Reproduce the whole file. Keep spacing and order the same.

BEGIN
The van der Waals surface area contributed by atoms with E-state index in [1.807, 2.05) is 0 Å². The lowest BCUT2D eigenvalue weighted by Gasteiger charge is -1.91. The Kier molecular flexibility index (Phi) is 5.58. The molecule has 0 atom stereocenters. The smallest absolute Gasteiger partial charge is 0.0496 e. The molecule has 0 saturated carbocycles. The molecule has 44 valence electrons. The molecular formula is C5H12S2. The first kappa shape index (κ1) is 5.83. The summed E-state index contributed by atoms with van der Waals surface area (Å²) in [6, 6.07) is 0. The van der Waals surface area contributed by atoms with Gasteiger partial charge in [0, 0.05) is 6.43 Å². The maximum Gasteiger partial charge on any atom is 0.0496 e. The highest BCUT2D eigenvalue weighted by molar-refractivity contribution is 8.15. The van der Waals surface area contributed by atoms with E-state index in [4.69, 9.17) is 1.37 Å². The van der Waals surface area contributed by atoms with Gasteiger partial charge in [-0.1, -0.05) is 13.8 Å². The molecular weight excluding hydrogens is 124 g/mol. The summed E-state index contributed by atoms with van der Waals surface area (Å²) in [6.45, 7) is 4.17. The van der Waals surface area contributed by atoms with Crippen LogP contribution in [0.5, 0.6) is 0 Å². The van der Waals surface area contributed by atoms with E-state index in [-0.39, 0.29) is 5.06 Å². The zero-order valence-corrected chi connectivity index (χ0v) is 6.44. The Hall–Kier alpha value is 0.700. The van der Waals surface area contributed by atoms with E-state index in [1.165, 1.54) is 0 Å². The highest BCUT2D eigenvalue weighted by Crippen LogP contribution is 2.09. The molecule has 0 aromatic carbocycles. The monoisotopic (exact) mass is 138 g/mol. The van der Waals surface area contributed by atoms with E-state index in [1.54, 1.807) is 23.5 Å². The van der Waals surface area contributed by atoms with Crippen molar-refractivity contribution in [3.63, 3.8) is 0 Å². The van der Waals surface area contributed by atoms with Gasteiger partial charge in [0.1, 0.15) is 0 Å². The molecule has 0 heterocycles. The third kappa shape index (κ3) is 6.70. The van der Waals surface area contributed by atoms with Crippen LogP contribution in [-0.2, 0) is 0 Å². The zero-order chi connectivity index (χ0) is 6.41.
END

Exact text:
The van der Waals surface area contributed by atoms with E-state index in [1.807, 2.05) is 0 Å². The lowest BCUT2D eigenvalue weighted by Gasteiger charge is -1.91. The Kier molecular flexibility index (Phi) is 5.58. The molecule has 0 atom stereocenters. The smallest absolute Gasteiger partial charge is 0.0496 e. The molecule has 0 saturated carbocycles. The molecule has 44 valence electrons. The molecular formula is C5H12S2. The first kappa shape index (κ1) is 5.83. The summed E-state index contributed by atoms with van der Waals surface area (Å²) in [6, 6.07) is 0. The van der Waals surface area contributed by atoms with Gasteiger partial charge in [0, 0.05) is 6.43 Å². The maximum Gasteiger partial charge on any atom is 0.0496 e. The highest BCUT2D eigenvalue weighted by molar-refractivity contribution is 8.15. The van der Waals surface area contributed by atoms with E-state index in [4.69, 9.17) is 1.37 Å². The van der Waals surface area contributed by atoms with Gasteiger partial charge in [-0.1, -0.05) is 13.8 Å². The molecular weight excluding hydrogens is 124 g/mol. The summed E-state index contributed by atoms with van der Waals surface area (Å²) in [6.45, 7) is 4.17. The van der Waals surface area contributed by atoms with Crippen LogP contribution in [0.5, 0.6) is 0 Å². The van der Waals surface area contributed by atoms with E-state index in [-0.39, 0.29) is 5.06 Å². The zero-order valence-corrected chi connectivity index (χ0v) is 6.44. The Hall–Kier alpha value is 0.700. The van der Waals surface area contributed by atoms with E-state index in [1.165, 1.54) is 0 Å². The highest BCUT2D eigenvalue weighted by Crippen LogP contribution is 2.09. The molecule has 0 aromatic carbocycles. The monoisotopic (exact) mass is 138 g/mol. The van der Waals surface area contributed by atoms with E-state index in [1.54, 1.807) is 23.5 Å². The van der Waals surface area contributed by atoms with Crippen molar-refractivity contribution in [3.63, 3.8) is 0 Å². The van der Waals surface area contributed by atoms with Gasteiger partial charge in [0.1, 0.15) is 0 Å². The molecule has 0 heterocycles. The third kappa shape index (κ3) is 6.70. The van der Waals surface area contributed by atoms with Crippen LogP contribution in [-0.2, 0) is 0 Å². The zero-order chi connectivity index (χ0) is 6.41.